Big bussinessmen and political leaders failed to rally behind us,” said Vietnam veteran Bobby Muller, speaking to about 15,000 remarkably attentive rock fans on August 20th at the Los Angeles Sports Arena. “And now it ultimately turns out to be the symbol of our generation – rock & roll – that brings us together. . . . This is the first step in ending the silence that has surrounded Vietnam.”
To deafening applause, Muller, sitting center stage in a wheelchair, turned over the spotlight to Bruce Springsteen, the first of several rockers to play benefits for the veterans. Minutes earlier, Springsteen had introduced Muller with his own, terse, eloquent speech; now, he led the E Street Band into a dark, swelling melody and stepped to the mike to sing, “Long as I remember, the rain’s been falling down. . . .” Creedence Clearwater Revival‘s eleven-year-old “Who’ll Stop the Rain” was transformed into a majestic call to arms, and the next two songs deepended the mood: “Prove It All Night” was stripped of its usual joy, and Springsteen came down hard on the lines “If dreams came true, oh wouldn’t it be nice/But this ain’t no dream we’re living through tonight.” Then, without pause, he turned toward the two stage-side platforms full of veterans in wheelchairs and no crutches and ripped into “The Ties That Bind”: “You been hurt and you’re all cried out you say/You walk down the street pushing people out of your way.”
All proceeds from the show – the first in a six-night stand for Springsteen at the Sports Arena – will be split between the Vietnam Veterans of America (VVA) – the organization Muller heads – and the Los Angeles Mental Health Clinic (the VVA will receive seventy-five percent of the estimated $100,000 take). Shortly after Springsteen announced his benefit, other musicians came to the aid of the veterans: Pat Benatar’s September 20th Detroit performance will benefit the VVA, and Charlie Daniels will give the organization proceeds from a Warner Amex cable TV concert filmed in Saratoga Springs, New York, on September 4th. “I feel that the Vietnam veterans have been the most mistreated and most ignored people I can remember in my lifetime,” said Daniels, “and this is the third war I’ve been through. It’s time they were looked after and respected in the way they deserve.”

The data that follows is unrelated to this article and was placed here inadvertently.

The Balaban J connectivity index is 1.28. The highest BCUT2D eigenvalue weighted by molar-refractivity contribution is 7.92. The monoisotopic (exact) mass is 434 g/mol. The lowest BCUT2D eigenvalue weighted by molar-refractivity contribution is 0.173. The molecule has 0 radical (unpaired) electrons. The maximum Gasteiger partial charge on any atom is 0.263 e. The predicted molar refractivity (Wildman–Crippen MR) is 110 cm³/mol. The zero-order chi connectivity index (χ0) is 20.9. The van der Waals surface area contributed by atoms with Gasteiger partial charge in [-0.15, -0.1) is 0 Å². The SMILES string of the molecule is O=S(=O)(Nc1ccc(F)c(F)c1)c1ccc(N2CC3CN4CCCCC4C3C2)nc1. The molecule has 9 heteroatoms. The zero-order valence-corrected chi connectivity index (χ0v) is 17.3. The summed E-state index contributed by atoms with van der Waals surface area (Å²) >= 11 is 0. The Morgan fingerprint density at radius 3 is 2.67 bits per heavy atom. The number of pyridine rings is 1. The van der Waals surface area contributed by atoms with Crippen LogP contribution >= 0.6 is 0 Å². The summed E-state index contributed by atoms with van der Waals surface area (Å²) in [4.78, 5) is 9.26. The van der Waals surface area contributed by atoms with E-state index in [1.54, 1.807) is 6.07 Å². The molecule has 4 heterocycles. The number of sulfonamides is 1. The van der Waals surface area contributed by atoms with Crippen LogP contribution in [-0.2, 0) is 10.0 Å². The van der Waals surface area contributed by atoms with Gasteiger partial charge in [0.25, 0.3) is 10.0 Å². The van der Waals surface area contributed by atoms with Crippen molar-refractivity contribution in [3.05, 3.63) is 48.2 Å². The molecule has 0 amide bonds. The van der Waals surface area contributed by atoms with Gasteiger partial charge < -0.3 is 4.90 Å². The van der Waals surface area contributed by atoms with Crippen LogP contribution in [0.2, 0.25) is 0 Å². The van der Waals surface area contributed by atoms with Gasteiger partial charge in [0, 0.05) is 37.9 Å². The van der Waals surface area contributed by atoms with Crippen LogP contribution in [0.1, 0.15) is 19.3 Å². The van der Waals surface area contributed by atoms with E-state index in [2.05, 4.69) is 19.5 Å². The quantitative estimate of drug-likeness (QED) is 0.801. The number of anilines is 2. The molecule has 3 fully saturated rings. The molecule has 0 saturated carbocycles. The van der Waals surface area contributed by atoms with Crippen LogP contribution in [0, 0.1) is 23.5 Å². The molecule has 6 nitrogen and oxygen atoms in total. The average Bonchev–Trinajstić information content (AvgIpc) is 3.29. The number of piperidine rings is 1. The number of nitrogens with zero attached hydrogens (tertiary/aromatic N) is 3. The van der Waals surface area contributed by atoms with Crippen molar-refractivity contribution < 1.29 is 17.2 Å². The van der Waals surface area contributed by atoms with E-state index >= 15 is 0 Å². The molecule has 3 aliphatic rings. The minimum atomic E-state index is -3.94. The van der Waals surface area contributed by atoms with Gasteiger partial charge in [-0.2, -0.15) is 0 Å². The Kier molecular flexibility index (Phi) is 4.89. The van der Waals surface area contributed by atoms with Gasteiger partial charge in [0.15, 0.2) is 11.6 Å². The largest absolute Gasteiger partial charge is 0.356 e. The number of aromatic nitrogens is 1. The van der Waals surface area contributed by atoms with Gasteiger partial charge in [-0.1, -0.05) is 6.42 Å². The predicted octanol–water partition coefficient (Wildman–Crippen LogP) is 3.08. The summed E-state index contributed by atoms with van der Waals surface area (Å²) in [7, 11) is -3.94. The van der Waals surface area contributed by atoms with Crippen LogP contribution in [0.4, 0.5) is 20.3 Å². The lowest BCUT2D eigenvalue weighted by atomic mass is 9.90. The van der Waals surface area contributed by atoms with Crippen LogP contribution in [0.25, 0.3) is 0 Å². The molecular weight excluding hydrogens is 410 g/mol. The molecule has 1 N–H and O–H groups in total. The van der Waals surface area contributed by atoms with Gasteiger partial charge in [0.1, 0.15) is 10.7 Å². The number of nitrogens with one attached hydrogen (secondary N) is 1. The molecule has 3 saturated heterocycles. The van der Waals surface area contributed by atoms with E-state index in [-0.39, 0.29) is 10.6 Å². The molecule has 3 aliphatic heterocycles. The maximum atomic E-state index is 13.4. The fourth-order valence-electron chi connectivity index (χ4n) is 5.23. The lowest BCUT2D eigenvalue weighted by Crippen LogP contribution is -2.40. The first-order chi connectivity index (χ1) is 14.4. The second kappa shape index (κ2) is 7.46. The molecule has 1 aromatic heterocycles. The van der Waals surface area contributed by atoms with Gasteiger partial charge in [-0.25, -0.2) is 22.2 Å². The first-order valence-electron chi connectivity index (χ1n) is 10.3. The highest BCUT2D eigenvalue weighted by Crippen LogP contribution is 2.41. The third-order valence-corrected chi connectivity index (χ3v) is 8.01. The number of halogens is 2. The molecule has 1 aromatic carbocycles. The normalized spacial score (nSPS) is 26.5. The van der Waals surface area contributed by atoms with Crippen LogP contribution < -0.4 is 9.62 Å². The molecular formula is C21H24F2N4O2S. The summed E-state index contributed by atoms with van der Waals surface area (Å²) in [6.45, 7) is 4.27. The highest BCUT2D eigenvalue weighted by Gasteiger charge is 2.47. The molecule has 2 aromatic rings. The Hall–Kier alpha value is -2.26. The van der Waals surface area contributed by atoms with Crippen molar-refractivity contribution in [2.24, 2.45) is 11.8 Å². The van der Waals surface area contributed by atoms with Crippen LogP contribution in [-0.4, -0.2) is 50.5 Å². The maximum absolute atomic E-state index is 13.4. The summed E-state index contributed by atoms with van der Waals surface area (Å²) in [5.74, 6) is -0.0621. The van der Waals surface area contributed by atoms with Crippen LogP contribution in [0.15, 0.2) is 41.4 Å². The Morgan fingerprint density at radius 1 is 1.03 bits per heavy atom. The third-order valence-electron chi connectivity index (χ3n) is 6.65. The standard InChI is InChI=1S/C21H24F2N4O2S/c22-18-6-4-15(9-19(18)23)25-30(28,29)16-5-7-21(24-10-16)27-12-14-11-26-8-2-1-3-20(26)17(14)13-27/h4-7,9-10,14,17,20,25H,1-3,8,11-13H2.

Springsteen became interested in the veteran’s plight through his friendship with disable vet Ron Kovic; he asked his manager, Jon Landau, to research the various veterans organization to determine which is the most effective, and he decided to do the show after meeting with Muller and VVA vice-president Michael Harbert earlier this summer.
“These are people of our generation – Bruce’s, mine,” said Landau. “I think Bruce saw a lot of his high-school friends go to Vietnam. It sounds corny, but these people we’re trying to help could have been us if the circumstances had been a little different.” Landau said he expects Springsteen to continue working for the veterans in different ways; an official Springsteen poster is already for sale, with all proceeds going to the VVA.
Backstage after the Springsteen show, Muller was ecstatic about the support his group is suddenly getting. “We tried everything,” said Muller of his three-year-old organization. “Corporations, foundations, direct mail. We got thirty-five editorials in the Washington Post in 1978, but we didn’t realize a single legislative objective. You can’t push costly benefit programs through Congress with good arguments. You need political strength, and that means numbers.”
With only 8000 members, the VVA does not have that strength. But after years of maneuvering, the group finally obtained a list of 1 million Vietnam veterans, and money from the concerts will go towards a direct-mailing operation aimed at those vets. Muller said that a goal of 50,000 members by spring and another 100,000 by the end of 1982 is realistic.
“People don’t like to think about the Vietnam vets, because everything about the war was negative,” he said. “We shouldn’t have been fighting, we lost. . . . But Bruce has publicly aligned himself with the lepers of our society and taken us out of the shadows.”
Springsteen made his commitment clear in his speech introducing Muller in Los Angeles. “It’s like when you’re walking down a dark street at night, and out of the corner of your eye you see somebody getting hurt in a dark alley,” he said slowly. “But you keep walking on because you think it don’t have nothing to do with you and you just want to get home. Vietnam turned this whole country into that dark street, and unless we can walk down those alleys and look into the eyes of those men and women, we’re never gonna get home.”
This story is from the October 1st, 1981 issue of Rolling Stone.